More than a 1000 young hearts screened in memory of son who died from early cardiac arrest

ITV Central reporter Ravneet Nandra spoke with Resham and Dalbag Nagra about the importance of heart screening

The parents of a man who died from a rare cardiac arrest when he was just 26 years old have raised enough money to screen over 1000 young hearts in his memory.

Pardeep Nagra from Wolverhampton collapsed and died from Sudden Arrhythmic Death Syndrome, or SADs, which kills at least 12 young people a week.

His parents, Resham and Dalbag, have been raising funds for 15 years to make sure young people are screened for any heart defects before it's too late.

They've been working with Cardiac Risk in the Young and have been fundraising since their son died to raise enough money to offer heart screening services.

To date, they have screened 1125 young hearts and hosted 11 screening days in Wolverhampton and Leicester.

So far, they've raised £77,563 by organising and taking part in fundraising events, including charity balls, martial arts events and sky dives.

They've also installed two defibrillators- one in Bentley Bridge in Wednesfield, and the other at Heath Park School, where Pardeep attended.

To date, they have screened 1125 young hearts and hosted 11 screening days in Wolverhampton and Leicester. Credit: ITV Central

Each week in the UK, 12 apparently fit and healthy young people aged 35 and under die from undiagnosed heart conditions.

1 in 100 people carry some sort of heart defect.

At their most recent screening day at Heath Park School this week, nearly 100 students and teachers took part.

17-year-old Nirvan said he couldn't miss this opportunity to be screened as there is a history of heart problems on both sides of his family.

He said: "There was a bit of worry, yes, because having it on both sides I thought a potential problem could arise but all of the workers were nice and comforted me in a way because they were showing me the process so definitely calmed me down a bit."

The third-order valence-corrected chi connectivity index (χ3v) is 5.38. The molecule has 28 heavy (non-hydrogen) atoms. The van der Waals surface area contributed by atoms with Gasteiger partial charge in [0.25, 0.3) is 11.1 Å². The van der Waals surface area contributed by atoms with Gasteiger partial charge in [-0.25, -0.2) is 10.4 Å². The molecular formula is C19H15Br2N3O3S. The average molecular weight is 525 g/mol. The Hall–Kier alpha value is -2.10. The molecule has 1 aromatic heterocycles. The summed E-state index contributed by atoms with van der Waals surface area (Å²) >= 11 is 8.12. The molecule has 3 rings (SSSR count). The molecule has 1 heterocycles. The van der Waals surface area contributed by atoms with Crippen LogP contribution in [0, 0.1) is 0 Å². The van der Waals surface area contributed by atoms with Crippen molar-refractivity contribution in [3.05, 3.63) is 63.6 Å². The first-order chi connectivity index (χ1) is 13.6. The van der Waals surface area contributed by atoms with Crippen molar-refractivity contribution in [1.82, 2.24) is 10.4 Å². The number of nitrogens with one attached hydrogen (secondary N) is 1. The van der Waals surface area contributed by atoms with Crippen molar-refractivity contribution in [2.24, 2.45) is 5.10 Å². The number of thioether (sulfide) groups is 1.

How does screening work?

It works by having an electrocardiogram, or ECG. It's 12 leads attached to your chest and limbs which records the hearts electrical activity.

If there's a defect, it can then be investigated further.

Dr Nikhil Chatrath say's the screening is painless and takes only five minutes.

"We look for electrical abnormalities of the heart and also structural abnormalities of the heart so problems due to the heart being too large or too thick.

"Or somebody being more susceptible to an abnormal heart developing.

"This could occur during exercise, it could occur during rest but evening a resting ECG can give us huge amounts of information."

12 leads are attached to your chest and limbs which records the hearts electrical activity. Credit: ITV Central

Who was Pardeep?

Pardeep Nagra was described as a bubbly, healthy and happy person.

He played hockey for Staffordshire and Finchfield and would, "lighten up any room he walked in."

He died from a cardiomyopathy, a general term for diseases of the heart muscle, at 26 years old.

His mum, Resham, described the moment he died:"He was literally walking to get a cup of tea, with his friends. He went quiet, his friends said 'Deeps, why are you quiet?'

"Turned around and the next thing they saw him on the floor.

What is SADS?

Sudden arrhythmic death syndrome is when someone dies suddenly and unexpectedly from a cardiac arrest, but the cause of the cardiac arrest can’t be found.

A cardiac arrest is when your heart suddenly stops pumping blood around your body.

This stops your breathing and starves your brain of oxygen.

The rhythm of your heart (which controls your heartbeat) is controlled by electrical impulses.

If the electrical impulses go wrong, it can cause an abnormal heart rhythm known as an arrhythmia.

Some arrhythmias can be dangerous if they’re left untreated, they can cause a cardiac arrest.

Your heart’s rhythm and electrical impulses are no longer there after death, this means an abnormal heart rhythm can’t be found and the heart’s structure will appear normal.

This is why the cause of the cardiac arrest can’t be found and SADS might be diagnosed.

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